Also, not big on glided. I know it's grammatically correct, but I always think it should be glid although I know this is not even a word at all.

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  19. "In essence" and "essentially" are two that I hate. There are others. I could go on and on.

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  20. Dorothy Winsor10:28 AM

    'utilize'

    Argh! What's wrong with plain old 'use'?

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  21. I work corporate, so it's not just words but phrases, too, sometimes, but damn if the corporate world doesn't need to be given a dictionary and a thesaurus and reintroduced to the English language: there's really no need to butcher things, people. "Drill down into the granularity" and "scalability" make me want to bonk something on the head; "irregardless" makes me aim for the shins.

    And then there's "reorientation" in which we all jump up, spin around, and look in the direction of the East, for a second time. Grrrrrr.

    I'm aware that the vast majority of the verbs currently used in the English langauge began their lives as nouns, but this doesn't mean I want to hear things like "we'll liaise later about this" and know that liaison is getting verbed.

    The most recent bloodcurdling noun-verb transformation, though, has got to be to backburner, as seen in email: "we've backburnered this." Uh, what was wrong with simply "tabled" (and when did I stop gritting my teeth at "tabled", for that matter)?

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  22. I don't even know what prolixity means!

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  23. Jumping over the fence, he ran across the meadow.

    I really like David Gemmell's books, but his editor should shake him until he stops the misuse of those poor -ings.

    In German, it's the use of a dativ where a genitiv is required, and main clause syntax in sentences that should have subordinate clause syntax. They get that one wrong in the news all the time. Regardless all the jokes about German verbs, sometimes they do belong at the end of a sentence. :)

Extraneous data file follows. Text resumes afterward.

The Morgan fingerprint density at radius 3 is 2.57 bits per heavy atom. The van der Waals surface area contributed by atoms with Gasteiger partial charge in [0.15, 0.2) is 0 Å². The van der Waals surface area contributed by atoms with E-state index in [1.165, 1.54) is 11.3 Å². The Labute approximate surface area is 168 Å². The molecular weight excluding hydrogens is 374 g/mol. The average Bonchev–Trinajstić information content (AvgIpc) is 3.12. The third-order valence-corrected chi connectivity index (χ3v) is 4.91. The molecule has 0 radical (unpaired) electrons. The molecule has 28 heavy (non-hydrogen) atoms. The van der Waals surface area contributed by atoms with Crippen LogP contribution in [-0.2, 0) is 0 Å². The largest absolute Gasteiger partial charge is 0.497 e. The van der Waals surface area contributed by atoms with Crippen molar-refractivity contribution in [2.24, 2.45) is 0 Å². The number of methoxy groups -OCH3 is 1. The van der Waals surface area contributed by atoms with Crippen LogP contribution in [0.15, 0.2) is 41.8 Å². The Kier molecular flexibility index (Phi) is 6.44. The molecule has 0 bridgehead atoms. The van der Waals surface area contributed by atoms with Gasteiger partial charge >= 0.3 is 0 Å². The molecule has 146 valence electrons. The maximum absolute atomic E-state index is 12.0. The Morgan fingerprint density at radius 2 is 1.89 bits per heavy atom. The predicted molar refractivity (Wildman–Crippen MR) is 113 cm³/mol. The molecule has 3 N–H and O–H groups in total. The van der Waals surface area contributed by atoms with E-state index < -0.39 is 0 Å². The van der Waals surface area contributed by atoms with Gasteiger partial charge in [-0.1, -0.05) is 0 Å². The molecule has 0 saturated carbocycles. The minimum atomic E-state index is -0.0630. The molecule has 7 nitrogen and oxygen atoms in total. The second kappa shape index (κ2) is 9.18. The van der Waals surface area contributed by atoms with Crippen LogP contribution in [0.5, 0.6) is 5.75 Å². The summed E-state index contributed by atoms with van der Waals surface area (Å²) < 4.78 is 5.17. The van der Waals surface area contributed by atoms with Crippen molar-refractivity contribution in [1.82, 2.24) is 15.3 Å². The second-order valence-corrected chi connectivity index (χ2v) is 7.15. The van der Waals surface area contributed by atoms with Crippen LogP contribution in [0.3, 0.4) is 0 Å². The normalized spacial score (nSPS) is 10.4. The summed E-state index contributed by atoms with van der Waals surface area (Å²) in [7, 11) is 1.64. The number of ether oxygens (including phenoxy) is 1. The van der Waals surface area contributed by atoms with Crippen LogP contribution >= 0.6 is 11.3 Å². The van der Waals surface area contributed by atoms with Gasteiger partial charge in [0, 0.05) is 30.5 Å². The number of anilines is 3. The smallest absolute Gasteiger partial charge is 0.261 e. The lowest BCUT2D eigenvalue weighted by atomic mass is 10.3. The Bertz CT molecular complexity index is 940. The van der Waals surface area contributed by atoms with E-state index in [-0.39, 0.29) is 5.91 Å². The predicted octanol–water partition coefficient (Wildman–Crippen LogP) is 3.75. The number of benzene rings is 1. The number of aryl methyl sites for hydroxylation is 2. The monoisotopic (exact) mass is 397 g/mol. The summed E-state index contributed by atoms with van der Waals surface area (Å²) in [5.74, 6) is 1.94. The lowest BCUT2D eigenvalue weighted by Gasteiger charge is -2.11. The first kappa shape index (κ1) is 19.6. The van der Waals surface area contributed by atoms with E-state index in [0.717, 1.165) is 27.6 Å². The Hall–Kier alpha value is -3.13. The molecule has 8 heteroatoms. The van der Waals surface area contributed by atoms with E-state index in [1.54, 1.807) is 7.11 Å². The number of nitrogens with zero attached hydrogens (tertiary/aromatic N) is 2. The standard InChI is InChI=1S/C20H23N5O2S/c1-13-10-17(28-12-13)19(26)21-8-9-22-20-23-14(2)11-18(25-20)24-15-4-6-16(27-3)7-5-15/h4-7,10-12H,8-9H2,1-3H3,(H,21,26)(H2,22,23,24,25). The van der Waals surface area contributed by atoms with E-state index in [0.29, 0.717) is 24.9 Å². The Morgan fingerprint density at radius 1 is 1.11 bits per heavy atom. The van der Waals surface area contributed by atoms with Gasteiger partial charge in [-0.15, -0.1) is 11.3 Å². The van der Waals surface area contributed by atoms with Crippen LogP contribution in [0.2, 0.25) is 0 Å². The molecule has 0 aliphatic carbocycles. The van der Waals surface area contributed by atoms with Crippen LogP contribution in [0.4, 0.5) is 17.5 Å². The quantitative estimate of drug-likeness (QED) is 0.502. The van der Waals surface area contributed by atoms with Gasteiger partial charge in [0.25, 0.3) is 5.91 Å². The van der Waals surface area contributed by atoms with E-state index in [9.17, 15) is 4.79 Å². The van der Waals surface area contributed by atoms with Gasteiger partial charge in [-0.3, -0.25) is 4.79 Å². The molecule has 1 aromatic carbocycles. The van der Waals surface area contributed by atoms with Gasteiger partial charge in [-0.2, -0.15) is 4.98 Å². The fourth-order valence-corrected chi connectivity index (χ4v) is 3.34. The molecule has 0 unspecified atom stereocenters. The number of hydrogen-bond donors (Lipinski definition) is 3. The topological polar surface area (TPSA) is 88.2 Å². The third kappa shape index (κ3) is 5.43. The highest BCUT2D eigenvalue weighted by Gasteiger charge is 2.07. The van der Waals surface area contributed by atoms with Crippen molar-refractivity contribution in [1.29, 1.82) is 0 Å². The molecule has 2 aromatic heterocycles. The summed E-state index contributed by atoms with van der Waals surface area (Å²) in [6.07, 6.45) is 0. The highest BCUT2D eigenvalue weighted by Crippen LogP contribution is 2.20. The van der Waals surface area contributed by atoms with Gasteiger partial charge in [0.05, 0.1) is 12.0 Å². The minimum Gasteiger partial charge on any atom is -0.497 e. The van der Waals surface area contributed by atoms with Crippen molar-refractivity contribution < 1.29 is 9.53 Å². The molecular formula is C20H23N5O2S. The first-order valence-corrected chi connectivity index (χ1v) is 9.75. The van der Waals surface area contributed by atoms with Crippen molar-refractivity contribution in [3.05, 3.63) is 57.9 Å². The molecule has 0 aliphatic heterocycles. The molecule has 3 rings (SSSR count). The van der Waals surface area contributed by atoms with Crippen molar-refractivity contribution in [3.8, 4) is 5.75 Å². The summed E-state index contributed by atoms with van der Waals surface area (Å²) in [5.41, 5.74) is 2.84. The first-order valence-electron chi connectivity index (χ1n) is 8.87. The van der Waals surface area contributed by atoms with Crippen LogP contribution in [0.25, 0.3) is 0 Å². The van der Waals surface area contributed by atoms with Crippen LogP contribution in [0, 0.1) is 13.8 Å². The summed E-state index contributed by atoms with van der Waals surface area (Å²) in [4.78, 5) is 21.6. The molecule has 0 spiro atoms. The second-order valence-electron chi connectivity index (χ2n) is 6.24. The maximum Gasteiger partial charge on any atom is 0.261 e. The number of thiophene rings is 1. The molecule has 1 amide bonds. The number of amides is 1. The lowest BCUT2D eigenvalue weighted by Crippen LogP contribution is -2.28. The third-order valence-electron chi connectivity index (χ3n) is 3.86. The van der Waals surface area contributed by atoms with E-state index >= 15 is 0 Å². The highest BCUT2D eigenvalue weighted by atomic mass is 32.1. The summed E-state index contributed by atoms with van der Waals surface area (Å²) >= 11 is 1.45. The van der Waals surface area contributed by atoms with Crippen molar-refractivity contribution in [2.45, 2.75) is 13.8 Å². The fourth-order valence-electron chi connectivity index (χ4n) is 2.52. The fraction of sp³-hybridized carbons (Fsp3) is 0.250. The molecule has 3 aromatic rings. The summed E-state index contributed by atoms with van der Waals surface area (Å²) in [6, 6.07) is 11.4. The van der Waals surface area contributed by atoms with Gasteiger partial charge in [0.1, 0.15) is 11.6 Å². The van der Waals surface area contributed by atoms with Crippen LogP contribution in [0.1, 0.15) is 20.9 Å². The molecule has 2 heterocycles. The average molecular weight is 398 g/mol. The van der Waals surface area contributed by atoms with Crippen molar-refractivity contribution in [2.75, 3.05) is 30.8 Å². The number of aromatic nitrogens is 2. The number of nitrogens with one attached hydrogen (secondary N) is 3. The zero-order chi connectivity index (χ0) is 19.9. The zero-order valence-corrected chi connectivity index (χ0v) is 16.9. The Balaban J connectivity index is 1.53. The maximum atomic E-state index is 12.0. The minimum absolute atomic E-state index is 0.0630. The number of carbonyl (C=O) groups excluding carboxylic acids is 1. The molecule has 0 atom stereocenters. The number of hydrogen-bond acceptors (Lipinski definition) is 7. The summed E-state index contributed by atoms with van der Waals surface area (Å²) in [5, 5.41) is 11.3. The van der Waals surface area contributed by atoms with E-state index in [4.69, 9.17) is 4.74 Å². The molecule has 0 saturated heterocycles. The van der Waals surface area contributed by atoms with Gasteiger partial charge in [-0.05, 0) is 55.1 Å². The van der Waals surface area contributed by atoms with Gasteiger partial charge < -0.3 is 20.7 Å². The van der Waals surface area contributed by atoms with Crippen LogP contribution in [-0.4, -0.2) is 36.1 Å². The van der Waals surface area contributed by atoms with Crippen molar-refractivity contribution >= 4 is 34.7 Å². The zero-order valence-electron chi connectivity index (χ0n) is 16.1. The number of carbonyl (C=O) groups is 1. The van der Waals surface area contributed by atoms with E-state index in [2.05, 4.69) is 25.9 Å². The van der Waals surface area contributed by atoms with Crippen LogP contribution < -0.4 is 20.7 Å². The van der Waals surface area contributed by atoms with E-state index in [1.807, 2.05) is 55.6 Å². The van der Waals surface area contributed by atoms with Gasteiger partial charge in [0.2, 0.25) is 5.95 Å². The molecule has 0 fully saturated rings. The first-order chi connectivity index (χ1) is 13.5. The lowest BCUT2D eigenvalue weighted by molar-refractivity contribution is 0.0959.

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  24. "Impact" used as a verb. "We want to see how this situation will impact the outcome."

    "Key" used as an adjective. "How it impacts the outcome will be key."

    Newsspeak, bureaucratese, medicaljargonzart, and other intentional attempts to make more words mean less, and to obscure meaning behind noise, all equally piss me off.

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  25. Curriculum Vitae, because I sound like a redneck when I try and pronounce this effer.

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  26. Oh, yes. And PC-language-crapification, wherein perfectly good swear words are reclaimed, perfectly good adjectives (fat, skinny, stupid) are reviled, and the Thought Police attempt to make some thoughts impossible by scribbling over the meanings of words they don't like in the hopes that people will forget what those words used to mean, and become incapable of thinking the thoughts those words used to represent. Fuck them.

    Or perhaps we're reclaiming the word 'fuck,' too.

    Sorry, Sheila. You hit a nerve with this question.